Google on Wednesday announced widespread changes to the licensing terms of its Android mobile operating system, in a bid to boost its adoption in emerging markets like India.
The company said it will allow device makers to use Google’s Play Store and other apps on their devices even if they don’t ship with Google’s suite of apps and services. Google will also allow device makers to build devices that run forked versions of Android, and still bundle Play Store and Google Play Services with them.
In addition, Google said it will permit device makers to use third-party app stores and billing systems on their devices. This will be a big change for the company, which has hitherto required device makers to use only its own Google Play Store and billing system on Android devices.
Google said the changes are aimed at making Android “more flexible for a wider range of global partners”. The company also said the changes will “allow Android to scale even further, particularly in emerging markets”.
“Today, we’re announcing a number of changes to the Android agreements that will enable more innovation and choice, while still ensuring Android remains free and open,” said Hiroshi Lockheimer, Senior Vice President of Android, Chrome OS and Play, in a blog post.
One of the key changes that Google is making is to the so-called “compatibility” clause of the Android agreements. This clause has long been a bone of contention for many device makers, who have felt it constrains their ability to innovate on Android.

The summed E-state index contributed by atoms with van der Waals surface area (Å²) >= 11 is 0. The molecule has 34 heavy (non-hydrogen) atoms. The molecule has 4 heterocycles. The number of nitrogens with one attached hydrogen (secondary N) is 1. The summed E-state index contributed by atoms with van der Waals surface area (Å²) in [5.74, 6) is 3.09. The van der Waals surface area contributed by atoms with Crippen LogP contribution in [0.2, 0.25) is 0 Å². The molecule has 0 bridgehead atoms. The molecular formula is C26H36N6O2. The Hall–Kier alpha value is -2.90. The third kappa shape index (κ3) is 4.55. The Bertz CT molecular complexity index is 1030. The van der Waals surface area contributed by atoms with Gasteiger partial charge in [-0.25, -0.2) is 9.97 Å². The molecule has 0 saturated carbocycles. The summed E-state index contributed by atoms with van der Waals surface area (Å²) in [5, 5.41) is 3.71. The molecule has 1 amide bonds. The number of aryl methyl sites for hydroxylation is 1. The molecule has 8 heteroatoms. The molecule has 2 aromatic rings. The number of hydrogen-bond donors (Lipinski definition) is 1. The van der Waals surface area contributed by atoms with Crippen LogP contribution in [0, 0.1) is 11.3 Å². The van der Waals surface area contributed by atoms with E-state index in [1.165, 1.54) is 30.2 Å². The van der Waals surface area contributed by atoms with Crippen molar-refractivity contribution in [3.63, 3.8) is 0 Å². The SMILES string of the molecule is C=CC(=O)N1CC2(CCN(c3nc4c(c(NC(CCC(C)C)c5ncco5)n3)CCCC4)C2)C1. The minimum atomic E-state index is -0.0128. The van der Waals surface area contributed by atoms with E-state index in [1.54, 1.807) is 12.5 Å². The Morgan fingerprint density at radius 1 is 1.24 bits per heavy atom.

Under the new agreements, device makers will be able to build non-compatible, or “custom” versions of Android, without fear of being shut out of the Google Play ecosystem. They will also be able to use Google Play Services on forked versions of Android. However, they will not be able to ship devices with Google Play Services pre-installed unless the device is certified by Google.
Google is also changing its policies around billing and in-app purchases. Until now, Google has required that device makers use only its own Google Play Store and billing system for in-app purchases.
Under the new policies, device makers will be able to use third-party app stores and billing systems on their devices. This will be a big boon for companies like Amazon, which has long had its own app store and billing system for Android devices.
The changes announced by Google today are part of a wider effort by the company to make Android more attractive to partners in emerging markets. In the past year, Google has made a number of changes to Android that are aimed at making it more palatable to partners in these markets.
For example, Google has introduced a new “Go edition” of Android that is optimized for devices with low specifications. The company has also made changes to the way Android is distributed in these markets, making it available through the Google Play Store instead of through third-party app stores.